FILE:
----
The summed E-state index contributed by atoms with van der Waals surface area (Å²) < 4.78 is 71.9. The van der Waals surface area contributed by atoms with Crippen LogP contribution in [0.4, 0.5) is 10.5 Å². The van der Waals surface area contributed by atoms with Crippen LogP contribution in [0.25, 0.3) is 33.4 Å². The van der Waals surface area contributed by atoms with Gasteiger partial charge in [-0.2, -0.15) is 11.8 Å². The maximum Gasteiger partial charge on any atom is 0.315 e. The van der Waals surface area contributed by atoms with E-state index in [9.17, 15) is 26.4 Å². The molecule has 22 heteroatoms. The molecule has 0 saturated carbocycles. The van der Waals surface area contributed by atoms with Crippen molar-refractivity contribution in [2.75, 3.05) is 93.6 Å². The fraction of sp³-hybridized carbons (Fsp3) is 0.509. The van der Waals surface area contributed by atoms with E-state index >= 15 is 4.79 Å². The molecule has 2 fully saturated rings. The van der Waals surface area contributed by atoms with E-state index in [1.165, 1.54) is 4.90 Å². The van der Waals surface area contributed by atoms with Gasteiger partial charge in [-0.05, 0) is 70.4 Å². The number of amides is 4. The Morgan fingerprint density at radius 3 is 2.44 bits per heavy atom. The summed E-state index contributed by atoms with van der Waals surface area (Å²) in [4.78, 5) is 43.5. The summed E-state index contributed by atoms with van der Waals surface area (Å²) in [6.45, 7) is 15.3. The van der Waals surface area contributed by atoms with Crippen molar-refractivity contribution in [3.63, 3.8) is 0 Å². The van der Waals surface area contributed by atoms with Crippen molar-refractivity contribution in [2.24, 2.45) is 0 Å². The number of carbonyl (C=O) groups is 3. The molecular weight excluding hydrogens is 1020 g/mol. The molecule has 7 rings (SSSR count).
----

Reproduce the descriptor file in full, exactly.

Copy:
The summed E-state index contributed by atoms with van der Waals surface area (Å²) < 4.78 is 71.9. The van der Waals surface area contributed by atoms with Crippen LogP contribution in [0.4, 0.5) is 10.5 Å². The van der Waals surface area contributed by atoms with Crippen LogP contribution in [0.25, 0.3) is 33.4 Å². The van der Waals surface area contributed by atoms with Gasteiger partial charge in [-0.2, -0.15) is 11.8 Å². The maximum Gasteiger partial charge on any atom is 0.315 e. The van der Waals surface area contributed by atoms with E-state index in [9.17, 15) is 26.4 Å². The molecule has 22 heteroatoms. The molecule has 0 saturated carbocycles. The van der Waals surface area contributed by atoms with Crippen molar-refractivity contribution in [2.75, 3.05) is 93.6 Å². The fraction of sp³-hybridized carbons (Fsp3) is 0.509. The van der Waals surface area contributed by atoms with E-state index >= 15 is 4.79 Å². The molecule has 2 fully saturated rings. The van der Waals surface area contributed by atoms with E-state index in [1.165, 1.54) is 4.90 Å². The van der Waals surface area contributed by atoms with Gasteiger partial charge in [-0.05, 0) is 70.4 Å². The number of amides is 4. The Morgan fingerprint density at radius 3 is 2.44 bits per heavy atom. The summed E-state index contributed by atoms with van der Waals surface area (Å²) in [4.78, 5) is 43.5. The summed E-state index contributed by atoms with van der Waals surface area (Å²) in [6.45, 7) is 15.3. The van der Waals surface area contributed by atoms with Crippen molar-refractivity contribution in [3.63, 3.8) is 0 Å². The van der Waals surface area contributed by atoms with Crippen molar-refractivity contribution in [2.24, 2.45) is 0 Å². The number of carbonyl (C=O) groups is 3. The molecular weight excluding hydrogens is 1020 g/mol. The molecule has 7 rings (SSSR count).